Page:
Anyway, good article on navigating the WordPress theme landscape, which can be pretty daunting to newcomers :)

  7. Drew Strojny

    Thanks so much for pointing this out Chris! I really appreciate it. I’ve updated that part of the article to more accurately represent the facts.

  8. Goran

    Nice list of WordPress theme providers. I personally use ThemeForest most of the time, but lately it has been hard to find great looking and unique themes, since most of developers (at least the top selling ones) are creating multipurpose themes with the same icon sets, similar headers and even same/similar shortcodes.

    That’s why it is nice to remember that there are other theme makers on other places with the same of even better quality.

    Thanks :)

  9. Jason William

    Interesting post. You have listed nice list of wp theme websites. Themeforest currently has the huge collection of wordpress themes. For free, themehybrid would be the choice.

  10. Sagar Desai

    Hey Drew,

    Many times it happened, I liked any WordPress theme, installed it and later came to know many of settings were not possible which I required. But this is really a nice collection of WordPress theme. I will definitely try some of them.

    Thank you very much, keep sharing..

  11. Mary

    Hi Drew,
    Have wordpress theme providers ever been compared based on quality of support? I need a new theme from someone who can respond within 24 hours to issues that may occur.
    With the company I am using, and this company is high on your list of best theme providers, I have provided my private password to three different support staff, because they asked for it, and NONE has followed up with any help whatsoever. Does that seem acceptable in your view?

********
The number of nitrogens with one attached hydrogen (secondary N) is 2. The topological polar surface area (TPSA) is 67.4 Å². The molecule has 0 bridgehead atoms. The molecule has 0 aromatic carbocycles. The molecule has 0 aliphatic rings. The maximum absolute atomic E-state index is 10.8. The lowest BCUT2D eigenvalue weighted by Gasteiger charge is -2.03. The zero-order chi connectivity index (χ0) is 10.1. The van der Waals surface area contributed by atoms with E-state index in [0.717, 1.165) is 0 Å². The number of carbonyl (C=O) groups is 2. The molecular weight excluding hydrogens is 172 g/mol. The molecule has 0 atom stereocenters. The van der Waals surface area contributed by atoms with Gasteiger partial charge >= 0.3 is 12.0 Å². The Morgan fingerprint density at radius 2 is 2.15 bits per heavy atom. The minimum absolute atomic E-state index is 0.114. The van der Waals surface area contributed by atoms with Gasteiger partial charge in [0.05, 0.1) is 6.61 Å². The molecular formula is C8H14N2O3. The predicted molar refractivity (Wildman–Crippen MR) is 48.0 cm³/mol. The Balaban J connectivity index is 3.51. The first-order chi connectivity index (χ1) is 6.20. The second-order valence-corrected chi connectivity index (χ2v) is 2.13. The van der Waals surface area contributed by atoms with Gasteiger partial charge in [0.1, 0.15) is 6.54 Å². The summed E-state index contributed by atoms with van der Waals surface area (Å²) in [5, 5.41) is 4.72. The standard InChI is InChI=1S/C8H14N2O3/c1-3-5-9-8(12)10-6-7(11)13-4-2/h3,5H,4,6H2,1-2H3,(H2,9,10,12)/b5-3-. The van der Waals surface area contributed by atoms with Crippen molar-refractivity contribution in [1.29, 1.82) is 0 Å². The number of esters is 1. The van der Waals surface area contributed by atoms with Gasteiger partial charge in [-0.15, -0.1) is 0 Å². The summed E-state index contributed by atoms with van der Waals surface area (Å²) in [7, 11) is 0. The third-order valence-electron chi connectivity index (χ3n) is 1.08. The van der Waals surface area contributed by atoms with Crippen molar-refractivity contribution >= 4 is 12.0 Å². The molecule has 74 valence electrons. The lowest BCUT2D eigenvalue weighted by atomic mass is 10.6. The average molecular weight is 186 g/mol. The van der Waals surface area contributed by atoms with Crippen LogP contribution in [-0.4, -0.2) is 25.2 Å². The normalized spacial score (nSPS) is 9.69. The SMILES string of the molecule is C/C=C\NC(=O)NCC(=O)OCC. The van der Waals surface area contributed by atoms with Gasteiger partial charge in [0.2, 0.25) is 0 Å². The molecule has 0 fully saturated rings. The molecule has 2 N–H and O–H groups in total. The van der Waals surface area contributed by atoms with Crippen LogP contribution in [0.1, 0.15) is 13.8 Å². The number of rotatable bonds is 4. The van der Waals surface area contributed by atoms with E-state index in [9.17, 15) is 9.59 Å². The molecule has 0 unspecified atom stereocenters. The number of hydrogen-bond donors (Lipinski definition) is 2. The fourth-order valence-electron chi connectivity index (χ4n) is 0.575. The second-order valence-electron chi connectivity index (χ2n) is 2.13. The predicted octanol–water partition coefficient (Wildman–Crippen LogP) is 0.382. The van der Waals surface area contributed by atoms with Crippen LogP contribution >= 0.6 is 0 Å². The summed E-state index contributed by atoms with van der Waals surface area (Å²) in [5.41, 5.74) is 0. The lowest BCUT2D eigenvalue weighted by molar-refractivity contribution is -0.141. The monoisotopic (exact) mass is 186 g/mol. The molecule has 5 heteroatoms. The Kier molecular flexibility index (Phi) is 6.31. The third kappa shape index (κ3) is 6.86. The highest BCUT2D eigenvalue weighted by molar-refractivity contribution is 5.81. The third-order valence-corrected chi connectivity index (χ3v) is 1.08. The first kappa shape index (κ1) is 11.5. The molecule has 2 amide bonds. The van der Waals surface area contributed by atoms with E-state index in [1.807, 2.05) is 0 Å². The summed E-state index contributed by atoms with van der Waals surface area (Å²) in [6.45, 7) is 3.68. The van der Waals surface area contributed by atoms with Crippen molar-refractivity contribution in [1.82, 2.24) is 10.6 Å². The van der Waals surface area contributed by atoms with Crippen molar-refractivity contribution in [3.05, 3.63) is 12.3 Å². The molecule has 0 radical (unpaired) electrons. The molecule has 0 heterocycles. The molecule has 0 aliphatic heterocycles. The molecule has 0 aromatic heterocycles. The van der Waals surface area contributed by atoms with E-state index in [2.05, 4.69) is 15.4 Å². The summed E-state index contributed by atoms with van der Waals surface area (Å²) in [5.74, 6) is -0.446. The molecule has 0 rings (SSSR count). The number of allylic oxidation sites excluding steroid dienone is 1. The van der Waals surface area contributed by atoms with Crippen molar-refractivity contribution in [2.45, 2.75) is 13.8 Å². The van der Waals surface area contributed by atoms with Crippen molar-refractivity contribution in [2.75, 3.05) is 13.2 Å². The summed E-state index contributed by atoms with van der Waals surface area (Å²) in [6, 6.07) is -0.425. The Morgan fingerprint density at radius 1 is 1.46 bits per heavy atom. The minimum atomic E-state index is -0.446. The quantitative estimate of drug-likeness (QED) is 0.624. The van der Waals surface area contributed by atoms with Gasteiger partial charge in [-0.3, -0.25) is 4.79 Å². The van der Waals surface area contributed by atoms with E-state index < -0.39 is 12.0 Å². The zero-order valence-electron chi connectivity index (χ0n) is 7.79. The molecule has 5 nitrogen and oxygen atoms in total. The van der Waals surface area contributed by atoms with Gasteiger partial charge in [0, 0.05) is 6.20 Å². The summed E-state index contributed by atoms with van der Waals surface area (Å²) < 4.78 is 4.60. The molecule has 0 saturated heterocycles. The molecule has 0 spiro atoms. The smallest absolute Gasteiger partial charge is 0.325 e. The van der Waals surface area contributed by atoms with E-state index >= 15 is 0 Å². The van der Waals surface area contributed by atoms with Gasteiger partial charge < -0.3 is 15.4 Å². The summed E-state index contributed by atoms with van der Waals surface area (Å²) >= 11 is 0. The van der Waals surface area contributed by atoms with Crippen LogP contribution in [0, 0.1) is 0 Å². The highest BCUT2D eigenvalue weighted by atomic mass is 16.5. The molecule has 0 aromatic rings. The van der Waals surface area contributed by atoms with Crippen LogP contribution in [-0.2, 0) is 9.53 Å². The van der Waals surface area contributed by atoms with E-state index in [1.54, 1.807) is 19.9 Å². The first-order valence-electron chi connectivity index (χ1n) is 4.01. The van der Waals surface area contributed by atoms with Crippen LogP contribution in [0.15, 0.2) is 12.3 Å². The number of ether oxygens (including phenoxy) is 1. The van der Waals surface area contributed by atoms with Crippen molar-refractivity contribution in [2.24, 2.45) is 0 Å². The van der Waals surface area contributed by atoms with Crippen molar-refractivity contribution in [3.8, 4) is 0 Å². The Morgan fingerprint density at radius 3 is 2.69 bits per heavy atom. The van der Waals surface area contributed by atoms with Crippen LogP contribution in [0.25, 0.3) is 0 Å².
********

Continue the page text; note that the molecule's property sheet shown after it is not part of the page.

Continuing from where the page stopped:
12. Drew Strojny

    Hey Mary!

    We aim to provide 24 hour support in our Help Center M – F, and I don’t think you’re out of line expecting that sort of response time for your theme. I know I’m not setting a good example with this long wait on the reply to your comment, but I promise you we’re much faster in the Help Center :)

  13. Gaurang Talati

    Of late, I have started using Theme Forest themes. They are not only a high quality themes but affordable too. I will definitely go through The Theme Foundry collection as well.

  14. Andrey

    Hi Drew, This is very informative. I’ve been researching the very topic you’re addressing here. Some of my requirements are buddypress compatibility, responsive-layout, responsive/effective support and good docs. And even though I am familiar with software development, I’d like to minimize tinkering with css and php in order to customize the site appearance. The Make theme seems to meet all of my requirements.

    I’ve activated the free version, and I’m seriously considering purchasing the PRO version. However, one of my due diligence process is running the Theme Check plugin. The Make theme passed the test, but there were a couple of *recommendations* that may (or may not) be potential issues. These kind of things might potentially break compatibility with other plugins that will extend the site functionality in the future…

    Here’s the copy-and-paste of the Theme Check plugin output:

    Make passed the tests

    RECOMMENDED: Text domain problems in inc/edit-page.php. You have not included a text domain!
    Line 86: $label = ( isset( $post_type->labels->singular_name ) ) ? $post_type->labels->singular_name : __( ‘Post’ );
    RECOMMENDED: Text domain problems in inc/builder/core/base.php. You have not included a text domain!
    Line 307: $messages[‘add’] = ( empty( $messages[‘add’] ) ) ? __( ‘Set featured image’ ) : $messages[‘add’];
    Line 308: $messages[‘remove’] = ( empty( $messages[‘remove’] ) ) ? __( ‘Remove featured image’ ) : $messages[‘remove’];
    Line 465: echo ‘‘ . $img . ‘ <span class='ttfmake-media-button-text'
    RECOMMENDED: could not find the file readme.txt in the theme. Please see Theme_Documentation for more information.
    RECOMMENDED: No reference to the_post_thumbnail() was found in the theme. It is recommended that the theme implement this functionality instead of using custom fields for thumbnails.
    RECOMMENDED: No reference to add_theme_support( "custom-header", $args ) was found in the theme. It is recommended that the theme implement this functionality if using an image for the header.
    INFO: inc/customizer/bootstrap.php The theme appears to use include or require. If these are being used to include separate sections of a template from independent files, then get_template_part() should be used instead.